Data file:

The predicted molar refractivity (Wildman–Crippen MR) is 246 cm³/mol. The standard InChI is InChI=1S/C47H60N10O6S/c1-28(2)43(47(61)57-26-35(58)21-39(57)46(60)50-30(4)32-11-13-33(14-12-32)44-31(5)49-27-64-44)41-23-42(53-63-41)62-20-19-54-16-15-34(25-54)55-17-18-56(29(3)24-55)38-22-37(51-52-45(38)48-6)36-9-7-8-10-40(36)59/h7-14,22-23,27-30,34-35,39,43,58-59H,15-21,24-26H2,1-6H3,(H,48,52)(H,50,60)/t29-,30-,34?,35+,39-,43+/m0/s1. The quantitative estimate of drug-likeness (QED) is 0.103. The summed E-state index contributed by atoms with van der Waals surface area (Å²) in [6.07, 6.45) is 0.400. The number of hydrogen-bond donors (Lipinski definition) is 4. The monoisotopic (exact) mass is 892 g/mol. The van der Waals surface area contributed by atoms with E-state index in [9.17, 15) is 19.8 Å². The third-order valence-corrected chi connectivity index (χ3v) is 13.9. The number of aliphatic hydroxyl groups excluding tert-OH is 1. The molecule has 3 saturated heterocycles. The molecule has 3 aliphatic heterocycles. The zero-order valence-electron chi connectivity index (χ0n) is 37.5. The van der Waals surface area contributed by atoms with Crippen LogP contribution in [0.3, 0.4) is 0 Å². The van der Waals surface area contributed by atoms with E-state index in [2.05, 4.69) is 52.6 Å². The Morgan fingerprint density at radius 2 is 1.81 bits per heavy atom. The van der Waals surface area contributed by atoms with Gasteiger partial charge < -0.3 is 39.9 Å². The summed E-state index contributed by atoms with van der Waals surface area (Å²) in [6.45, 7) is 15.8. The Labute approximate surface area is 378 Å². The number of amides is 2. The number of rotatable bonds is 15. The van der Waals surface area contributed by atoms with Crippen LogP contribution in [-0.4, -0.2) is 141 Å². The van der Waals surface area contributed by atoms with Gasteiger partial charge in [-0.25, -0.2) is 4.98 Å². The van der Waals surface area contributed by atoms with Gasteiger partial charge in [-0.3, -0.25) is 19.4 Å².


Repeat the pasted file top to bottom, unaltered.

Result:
The predicted molar refractivity (Wildman–Crippen MR) is 246 cm³/mol. The standard InChI is InChI=1S/C47H60N10O6S/c1-28(2)43(47(61)57-26-35(58)21-39(57)46(60)50-30(4)32-11-13-33(14-12-32)44-31(5)49-27-64-44)41-23-42(53-63-41)62-20-19-54-16-15-34(25-54)55-17-18-56(29(3)24-55)38-22-37(51-52-45(38)48-6)36-9-7-8-10-40(36)59/h7-14,22-23,27-30,34-35,39,43,58-59H,15-21,24-26H2,1-6H3,(H,48,52)(H,50,60)/t29-,30-,34?,35+,39-,43+/m0/s1. The quantitative estimate of drug-likeness (QED) is 0.103. The summed E-state index contributed by atoms with van der Waals surface area (Å²) in [6.07, 6.45) is 0.400. The number of hydrogen-bond donors (Lipinski definition) is 4. The monoisotopic (exact) mass is 892 g/mol. The van der Waals surface area contributed by atoms with E-state index in [9.17, 15) is 19.8 Å². The third-order valence-corrected chi connectivity index (χ3v) is 13.9. The number of aliphatic hydroxyl groups excluding tert-OH is 1. The molecule has 3 saturated heterocycles. The molecule has 3 aliphatic heterocycles. The zero-order valence-electron chi connectivity index (χ0n) is 37.5. The van der Waals surface area contributed by atoms with Crippen LogP contribution in [0.3, 0.4) is 0 Å². The van der Waals surface area contributed by atoms with E-state index in [2.05, 4.69) is 52.6 Å². The Morgan fingerprint density at radius 2 is 1.81 bits per heavy atom. The van der Waals surface area contributed by atoms with Gasteiger partial charge < -0.3 is 39.9 Å². The summed E-state index contributed by atoms with van der Waals surface area (Å²) in [6.45, 7) is 15.8. The Labute approximate surface area is 378 Å². The number of amides is 2. The number of rotatable bonds is 15. The van der Waals surface area contributed by atoms with Crippen LogP contribution in [-0.4, -0.2) is 141 Å². The van der Waals surface area contributed by atoms with Gasteiger partial charge in [-0.25, -0.2) is 4.98 Å². The van der Waals surface area contributed by atoms with Gasteiger partial charge in [-0.3, -0.25) is 19.4 Å².